Bridge For Dummies
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In bridge, the bidding begins after the cards have been shuffled and dealt. The players pick up their hands and assess their strength. The mechanics of the bridge bidding process follow a certain routine.

Opening the bidding

The player who deals the cards has the first opportunity to either make a bid or pass. The dealer looks at her hand; if she has sufficient strength, she makes a bid that begins to describe the strength and distribution (how the cards are divided). If she doesn’t have enough strength to make the first bid, called the opening bid, she can pass (not make a bid).

Being second in line for bidding

After the dealer bids or passes, the bidding continues in a clockwise rotation. The next player can take one of two actions:
  • Make a bid higher than the dealer’s bid (assuming that the dealer makes an opening bid)

  • Pass

He can’t make a bid unless he bids higher than the dealer’s bid. If you’ve ever attended an auction, you can see why bidding is sometimes referred to as an auction — each bid must outrank the previous one.

Responding to the opening bid

After the second player makes a bid or passes, the bidding follows a clockwise rotation to the next player at the table, the dealer’s partner. If the dealer opens the bidding, her partner is called the responder.

If the dealer opens the bidding, the responder has a chance to make a bid, called a response. This bid begins to describe the strength and distribution of the responding hand. The partnership is looking for some suit in which they have eight or more cards together, called an eight-card fit. It may take a few bids to uncover an eight-card fit. Sometimes it doesn’t exist. Very sad. The responder also has the option to pass her partner’s opening bid, which communicates more information (albeit of a rather depressing nature) about the strength of her hand.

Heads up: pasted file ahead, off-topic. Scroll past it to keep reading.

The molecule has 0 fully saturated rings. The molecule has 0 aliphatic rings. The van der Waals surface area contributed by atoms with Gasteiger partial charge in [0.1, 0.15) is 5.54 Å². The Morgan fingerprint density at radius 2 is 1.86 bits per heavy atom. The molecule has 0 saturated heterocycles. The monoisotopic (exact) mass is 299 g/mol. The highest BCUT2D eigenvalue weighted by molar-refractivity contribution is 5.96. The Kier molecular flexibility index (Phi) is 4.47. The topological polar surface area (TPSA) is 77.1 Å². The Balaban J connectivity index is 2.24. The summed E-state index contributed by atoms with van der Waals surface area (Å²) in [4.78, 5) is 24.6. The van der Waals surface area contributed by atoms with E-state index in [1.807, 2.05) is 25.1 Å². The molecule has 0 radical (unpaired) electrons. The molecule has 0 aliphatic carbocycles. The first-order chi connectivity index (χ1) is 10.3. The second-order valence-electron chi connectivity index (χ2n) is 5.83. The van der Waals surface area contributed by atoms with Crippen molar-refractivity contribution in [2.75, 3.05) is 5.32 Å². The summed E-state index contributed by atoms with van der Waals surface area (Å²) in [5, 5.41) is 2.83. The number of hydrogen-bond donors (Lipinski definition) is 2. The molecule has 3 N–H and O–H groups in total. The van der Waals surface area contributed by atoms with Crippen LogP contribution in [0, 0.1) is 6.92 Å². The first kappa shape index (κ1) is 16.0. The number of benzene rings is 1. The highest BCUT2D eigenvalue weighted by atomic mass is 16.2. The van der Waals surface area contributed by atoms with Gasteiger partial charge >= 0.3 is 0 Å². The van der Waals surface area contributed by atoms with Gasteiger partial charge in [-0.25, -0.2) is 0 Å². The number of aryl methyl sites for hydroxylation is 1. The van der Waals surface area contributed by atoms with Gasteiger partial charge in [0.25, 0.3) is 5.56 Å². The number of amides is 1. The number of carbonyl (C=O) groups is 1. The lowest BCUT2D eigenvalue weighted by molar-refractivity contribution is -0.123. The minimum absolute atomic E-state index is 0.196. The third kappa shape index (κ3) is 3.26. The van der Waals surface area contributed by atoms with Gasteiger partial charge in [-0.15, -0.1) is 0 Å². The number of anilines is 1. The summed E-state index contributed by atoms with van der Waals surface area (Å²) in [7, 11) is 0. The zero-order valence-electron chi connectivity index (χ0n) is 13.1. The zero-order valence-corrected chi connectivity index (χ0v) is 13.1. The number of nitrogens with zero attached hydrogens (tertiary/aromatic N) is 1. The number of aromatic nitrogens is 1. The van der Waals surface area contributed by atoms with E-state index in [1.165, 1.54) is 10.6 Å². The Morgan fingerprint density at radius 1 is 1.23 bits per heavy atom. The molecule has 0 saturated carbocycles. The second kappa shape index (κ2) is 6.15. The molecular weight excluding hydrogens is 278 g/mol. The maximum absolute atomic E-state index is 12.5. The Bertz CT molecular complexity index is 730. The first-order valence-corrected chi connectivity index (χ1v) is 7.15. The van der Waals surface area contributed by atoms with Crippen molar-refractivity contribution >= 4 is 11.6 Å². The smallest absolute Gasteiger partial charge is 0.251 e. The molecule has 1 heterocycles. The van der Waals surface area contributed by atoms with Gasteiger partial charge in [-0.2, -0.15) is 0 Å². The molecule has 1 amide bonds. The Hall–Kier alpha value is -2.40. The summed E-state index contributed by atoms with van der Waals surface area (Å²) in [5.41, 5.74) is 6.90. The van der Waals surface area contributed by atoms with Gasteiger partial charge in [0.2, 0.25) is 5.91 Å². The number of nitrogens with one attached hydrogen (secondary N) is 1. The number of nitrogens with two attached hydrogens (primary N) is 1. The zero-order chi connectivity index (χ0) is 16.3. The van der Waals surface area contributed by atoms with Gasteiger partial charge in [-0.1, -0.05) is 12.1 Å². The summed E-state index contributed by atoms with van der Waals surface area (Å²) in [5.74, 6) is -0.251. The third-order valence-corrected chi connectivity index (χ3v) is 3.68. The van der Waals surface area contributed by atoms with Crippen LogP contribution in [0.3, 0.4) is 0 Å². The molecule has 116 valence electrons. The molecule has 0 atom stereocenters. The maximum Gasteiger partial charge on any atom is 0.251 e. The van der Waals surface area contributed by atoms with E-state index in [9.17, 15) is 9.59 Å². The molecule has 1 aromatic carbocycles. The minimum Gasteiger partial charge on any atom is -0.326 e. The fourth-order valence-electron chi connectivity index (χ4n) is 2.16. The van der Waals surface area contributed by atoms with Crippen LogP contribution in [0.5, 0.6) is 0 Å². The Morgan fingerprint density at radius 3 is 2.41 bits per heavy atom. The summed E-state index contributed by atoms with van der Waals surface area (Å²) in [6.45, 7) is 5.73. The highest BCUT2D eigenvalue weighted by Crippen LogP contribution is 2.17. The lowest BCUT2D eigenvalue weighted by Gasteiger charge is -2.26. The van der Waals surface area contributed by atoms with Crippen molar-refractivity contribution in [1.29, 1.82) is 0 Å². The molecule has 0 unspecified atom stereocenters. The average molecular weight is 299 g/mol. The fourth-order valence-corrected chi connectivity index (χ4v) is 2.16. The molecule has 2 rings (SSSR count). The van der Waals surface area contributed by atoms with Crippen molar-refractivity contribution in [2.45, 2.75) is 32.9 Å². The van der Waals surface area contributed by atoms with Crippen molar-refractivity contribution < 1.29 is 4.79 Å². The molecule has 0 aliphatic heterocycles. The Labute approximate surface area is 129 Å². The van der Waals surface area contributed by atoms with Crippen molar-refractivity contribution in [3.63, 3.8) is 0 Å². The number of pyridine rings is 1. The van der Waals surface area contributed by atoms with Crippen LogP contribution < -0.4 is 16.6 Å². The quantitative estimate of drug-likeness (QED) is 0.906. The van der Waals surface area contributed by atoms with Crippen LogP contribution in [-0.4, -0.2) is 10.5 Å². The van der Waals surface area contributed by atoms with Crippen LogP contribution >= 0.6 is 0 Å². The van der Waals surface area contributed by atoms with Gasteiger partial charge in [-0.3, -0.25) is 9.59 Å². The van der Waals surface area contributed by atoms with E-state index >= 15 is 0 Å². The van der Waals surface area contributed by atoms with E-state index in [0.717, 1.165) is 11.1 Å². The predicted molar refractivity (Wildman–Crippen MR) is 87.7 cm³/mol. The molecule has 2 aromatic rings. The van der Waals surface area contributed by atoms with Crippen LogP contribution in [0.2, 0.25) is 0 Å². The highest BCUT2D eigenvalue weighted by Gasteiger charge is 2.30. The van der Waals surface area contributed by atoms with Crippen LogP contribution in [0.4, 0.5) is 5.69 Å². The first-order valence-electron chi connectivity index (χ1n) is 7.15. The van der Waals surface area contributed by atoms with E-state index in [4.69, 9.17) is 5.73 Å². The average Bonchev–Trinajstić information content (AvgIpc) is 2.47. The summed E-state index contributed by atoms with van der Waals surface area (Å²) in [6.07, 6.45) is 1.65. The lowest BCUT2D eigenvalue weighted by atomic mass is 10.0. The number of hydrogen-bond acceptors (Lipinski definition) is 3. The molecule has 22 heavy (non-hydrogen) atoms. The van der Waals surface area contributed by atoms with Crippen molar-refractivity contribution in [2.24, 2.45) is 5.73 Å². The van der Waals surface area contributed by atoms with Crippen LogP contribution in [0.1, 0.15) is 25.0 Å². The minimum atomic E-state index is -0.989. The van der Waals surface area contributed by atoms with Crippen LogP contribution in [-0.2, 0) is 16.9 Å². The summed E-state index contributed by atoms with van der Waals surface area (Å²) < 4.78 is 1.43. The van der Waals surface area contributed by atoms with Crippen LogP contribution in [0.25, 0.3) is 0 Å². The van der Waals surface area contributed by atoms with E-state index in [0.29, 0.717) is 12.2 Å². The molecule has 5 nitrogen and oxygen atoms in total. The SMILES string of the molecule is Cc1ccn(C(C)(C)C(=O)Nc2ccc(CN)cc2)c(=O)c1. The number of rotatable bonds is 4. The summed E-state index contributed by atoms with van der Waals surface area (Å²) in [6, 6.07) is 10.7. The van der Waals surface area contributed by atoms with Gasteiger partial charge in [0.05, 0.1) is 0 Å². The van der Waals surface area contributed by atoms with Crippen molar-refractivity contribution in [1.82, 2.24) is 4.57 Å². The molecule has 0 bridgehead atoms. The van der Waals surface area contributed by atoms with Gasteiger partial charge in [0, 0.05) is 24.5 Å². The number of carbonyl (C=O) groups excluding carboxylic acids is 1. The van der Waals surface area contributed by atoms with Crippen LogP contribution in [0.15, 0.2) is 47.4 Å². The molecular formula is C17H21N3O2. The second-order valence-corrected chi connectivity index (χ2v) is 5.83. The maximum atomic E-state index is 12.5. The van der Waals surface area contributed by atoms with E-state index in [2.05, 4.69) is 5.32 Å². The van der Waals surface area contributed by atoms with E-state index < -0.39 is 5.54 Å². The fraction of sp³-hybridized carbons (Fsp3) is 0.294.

Buying the contract in bridge bidding

The bidding continues clockwise around the table, with each player either making a bid higher than the last bid or passing. After three passes, the bidding ends. The partnership that makes the last bid has bought the contract and plays the hand, trying to take at least the number of tricks that corresponds to the final bid.

During the bidding, think of yourself as being in an up-only elevator that doesn’t stop until three of its passengers say “Stop!” (or, in this case, “Pass”) consecutively. Furthermore, this elevator has no down button! The only way you can refrain from driving the elevator up is by saying “Pass” when it’s your turn to bid.

Passing the buck rather than bidding

A special case comes up once in a while. Sometimes no one wants to make a bid, as you can see in the bidding sequence in this table.
West North (Your Partner) East South (You)
Pass Pass Pass Pass
The hand has been passed out. Nobody wants to get on the elevator, not even on the lowly first floor! No player has a strong enough hand to open the bidding. When a hand is passed out, the cards are reshuffled and the same person deals again.

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